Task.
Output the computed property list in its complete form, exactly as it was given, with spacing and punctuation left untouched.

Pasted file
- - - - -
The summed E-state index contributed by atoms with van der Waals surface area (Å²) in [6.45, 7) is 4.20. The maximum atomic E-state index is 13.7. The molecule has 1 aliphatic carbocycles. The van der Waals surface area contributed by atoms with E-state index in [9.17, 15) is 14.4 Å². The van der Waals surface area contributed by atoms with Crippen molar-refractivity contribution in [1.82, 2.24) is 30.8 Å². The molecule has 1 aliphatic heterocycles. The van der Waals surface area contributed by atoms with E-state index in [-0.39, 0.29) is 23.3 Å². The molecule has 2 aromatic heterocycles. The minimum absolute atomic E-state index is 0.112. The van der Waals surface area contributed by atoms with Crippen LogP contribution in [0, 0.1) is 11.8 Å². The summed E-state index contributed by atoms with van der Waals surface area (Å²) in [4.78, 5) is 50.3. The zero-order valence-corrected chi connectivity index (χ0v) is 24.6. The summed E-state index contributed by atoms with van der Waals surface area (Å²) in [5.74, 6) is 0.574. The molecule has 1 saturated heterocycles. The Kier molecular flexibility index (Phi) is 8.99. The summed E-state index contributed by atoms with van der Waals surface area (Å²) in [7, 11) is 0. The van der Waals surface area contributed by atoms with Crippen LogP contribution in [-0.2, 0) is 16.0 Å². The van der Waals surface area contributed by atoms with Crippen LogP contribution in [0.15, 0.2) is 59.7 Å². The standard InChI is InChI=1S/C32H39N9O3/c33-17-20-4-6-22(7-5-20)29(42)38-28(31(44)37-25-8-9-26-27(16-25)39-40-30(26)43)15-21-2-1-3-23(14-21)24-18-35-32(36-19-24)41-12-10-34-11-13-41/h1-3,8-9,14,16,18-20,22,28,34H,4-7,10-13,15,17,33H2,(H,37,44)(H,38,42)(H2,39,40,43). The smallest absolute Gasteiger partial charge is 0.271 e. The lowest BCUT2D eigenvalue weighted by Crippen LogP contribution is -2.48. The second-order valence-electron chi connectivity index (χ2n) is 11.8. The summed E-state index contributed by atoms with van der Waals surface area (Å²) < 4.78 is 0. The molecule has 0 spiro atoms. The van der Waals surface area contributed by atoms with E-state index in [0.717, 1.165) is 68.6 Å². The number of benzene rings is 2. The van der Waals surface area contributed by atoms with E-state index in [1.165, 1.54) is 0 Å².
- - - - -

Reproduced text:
The summed E-state index contributed by atoms with van der Waals surface area (Å²) in [6.45, 7) is 4.20. The maximum atomic E-state index is 13.7. The molecule has 1 aliphatic carbocycles. The van der Waals surface area contributed by atoms with E-state index in [9.17, 15) is 14.4 Å². The van der Waals surface area contributed by atoms with Crippen molar-refractivity contribution in [1.82, 2.24) is 30.8 Å². The molecule has 1 aliphatic heterocycles. The van der Waals surface area contributed by atoms with E-state index in [-0.39, 0.29) is 23.3 Å². The molecule has 2 aromatic heterocycles. The minimum absolute atomic E-state index is 0.112. The van der Waals surface area contributed by atoms with Crippen LogP contribution in [0, 0.1) is 11.8 Å². The summed E-state index contributed by atoms with van der Waals surface area (Å²) in [4.78, 5) is 50.3. The zero-order valence-corrected chi connectivity index (χ0v) is 24.6. The summed E-state index contributed by atoms with van der Waals surface area (Å²) in [5.74, 6) is 0.574. The molecule has 1 saturated heterocycles. The Kier molecular flexibility index (Phi) is 8.99. The summed E-state index contributed by atoms with van der Waals surface area (Å²) in [7, 11) is 0. The van der Waals surface area contributed by atoms with Crippen LogP contribution in [-0.2, 0) is 16.0 Å². The van der Waals surface area contributed by atoms with Crippen LogP contribution in [0.15, 0.2) is 59.7 Å². The standard InChI is InChI=1S/C32H39N9O3/c33-17-20-4-6-22(7-5-20)29(42)38-28(31(44)37-25-8-9-26-27(16-25)39-40-30(26)43)15-21-2-1-3-23(14-21)24-18-35-32(36-19-24)41-12-10-34-11-13-41/h1-3,8-9,14,16,18-20,22,28,34H,4-7,10-13,15,17,33H2,(H,37,44)(H,38,42)(H2,39,40,43). The smallest absolute Gasteiger partial charge is 0.271 e. The lowest BCUT2D eigenvalue weighted by Crippen LogP contribution is -2.48. The second-order valence-electron chi connectivity index (χ2n) is 11.8. The summed E-state index contributed by atoms with van der Waals surface area (Å²) < 4.78 is 0. The molecule has 0 spiro atoms. The van der Waals surface area contributed by atoms with E-state index in [0.717, 1.165) is 68.6 Å². The number of benzene rings is 2. The van der Waals surface area contributed by atoms with E-state index in [1.165, 1.54) is 0 Å².